At the 2009 World Athletics Championships final, a famed Jamaican sprinter set the world record for the 100-meter dash, clocking in at 9.58 seconds and making fans ponder ever since: just how fast does Usain Bolt run? No one has been able to surpass his time yet — not even Bolt himself. Given his prowess of the 100-meter dash, many have described him as the fastest man in the world and they might just be right.
The answer to that question depends on distance. When Bolt ran his record-setting 100-meter in 2009 at 22 years old, he averaged at and peaked at more than 27 miles per hour. But that speed can't be sustained over longer distances: Bolt's best 200-meter speed is 19.19 seconds (also a world record, by the way), his best 400-meter speed is 45.28 seconds, and his best 800-meter speed is 2 minutes and 10 seconds. Longer distances would require Bolt to pace himself more than he would during a short race, like the 100-meter, which is more about speed than endurance.
That's not to say that Bolt wouldn't run a speedy mile: Zebulon Lang, an assistant track and cross-country coach at Cornell University, told The New Yorker's Charles Bethea that he thinks Bolt could run a mile less than five minutes, based on both Bolt's speed during short races and the at which times other athletes have completed longer races.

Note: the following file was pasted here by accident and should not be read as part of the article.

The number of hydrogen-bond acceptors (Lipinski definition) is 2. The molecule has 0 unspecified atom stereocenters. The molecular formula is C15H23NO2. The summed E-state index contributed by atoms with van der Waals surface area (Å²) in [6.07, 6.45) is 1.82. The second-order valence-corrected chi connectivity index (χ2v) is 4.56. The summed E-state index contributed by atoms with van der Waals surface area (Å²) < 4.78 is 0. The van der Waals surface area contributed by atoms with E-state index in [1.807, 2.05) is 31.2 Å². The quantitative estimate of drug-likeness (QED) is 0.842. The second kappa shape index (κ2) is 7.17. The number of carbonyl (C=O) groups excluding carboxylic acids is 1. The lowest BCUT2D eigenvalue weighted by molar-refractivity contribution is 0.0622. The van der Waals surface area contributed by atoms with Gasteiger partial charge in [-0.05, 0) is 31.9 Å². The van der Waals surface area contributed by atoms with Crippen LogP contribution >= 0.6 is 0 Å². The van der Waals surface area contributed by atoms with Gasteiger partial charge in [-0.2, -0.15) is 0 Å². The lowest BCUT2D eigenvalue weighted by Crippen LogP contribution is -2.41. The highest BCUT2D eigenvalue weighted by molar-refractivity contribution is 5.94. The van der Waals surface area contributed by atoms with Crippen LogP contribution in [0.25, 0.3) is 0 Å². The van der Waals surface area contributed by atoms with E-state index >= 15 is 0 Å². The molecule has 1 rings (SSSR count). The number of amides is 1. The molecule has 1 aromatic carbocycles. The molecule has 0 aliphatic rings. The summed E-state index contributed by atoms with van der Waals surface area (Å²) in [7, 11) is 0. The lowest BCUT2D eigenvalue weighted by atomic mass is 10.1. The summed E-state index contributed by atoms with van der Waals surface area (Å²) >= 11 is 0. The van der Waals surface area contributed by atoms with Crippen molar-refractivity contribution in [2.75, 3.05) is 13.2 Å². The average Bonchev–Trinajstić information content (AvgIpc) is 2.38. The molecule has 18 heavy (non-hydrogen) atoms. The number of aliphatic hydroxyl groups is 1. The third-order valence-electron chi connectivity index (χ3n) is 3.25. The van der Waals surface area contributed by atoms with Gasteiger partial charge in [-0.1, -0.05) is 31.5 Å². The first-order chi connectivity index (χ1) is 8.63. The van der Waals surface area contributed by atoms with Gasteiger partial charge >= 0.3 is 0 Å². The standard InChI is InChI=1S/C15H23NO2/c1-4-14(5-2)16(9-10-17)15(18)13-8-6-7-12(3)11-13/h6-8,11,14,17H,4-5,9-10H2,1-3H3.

However, other experts disagree that Bolt's training as a sprinter would adequately prepare him to run a quick mile. "Speed over short distances does not automatically guarantee relative speed over long distances," Ross Tucker, a professor of exercise physiology at South Africa's University of the Free State told Bethea. "What a 100 or 200-meter sprinter relies on is incapable of meeting his demands over a mile. By definition, the training a short-distance sprinter does is in polar opposition to that of a middle-distance runner. One hundred-meter speed translates pretty well up to 400 meters. But after that there is a large change."
Nonetheless, Bolt remains the best at his sport: sprinting. On Sunday, Aug. 14, Bolt became the first sprinter to win the 100-meter race at three consecutive Olympic Games. He came close to his 2009 record, finishing with a time of 9.81 seconds. U.S. sprinter Justin Gatlin came in a close second, clocking in at just 9.89 seconds.
Bolt, who is now 29 years old, has previously said that Rio will be his last Olympics. He's not done with running yet, however; he plans on retiring next year after the World Track and Field Championships in London, where he hopes to best his own 200-meter world record. And based on his last record-setting race, it doesn't seem like his career will be over anytime soon.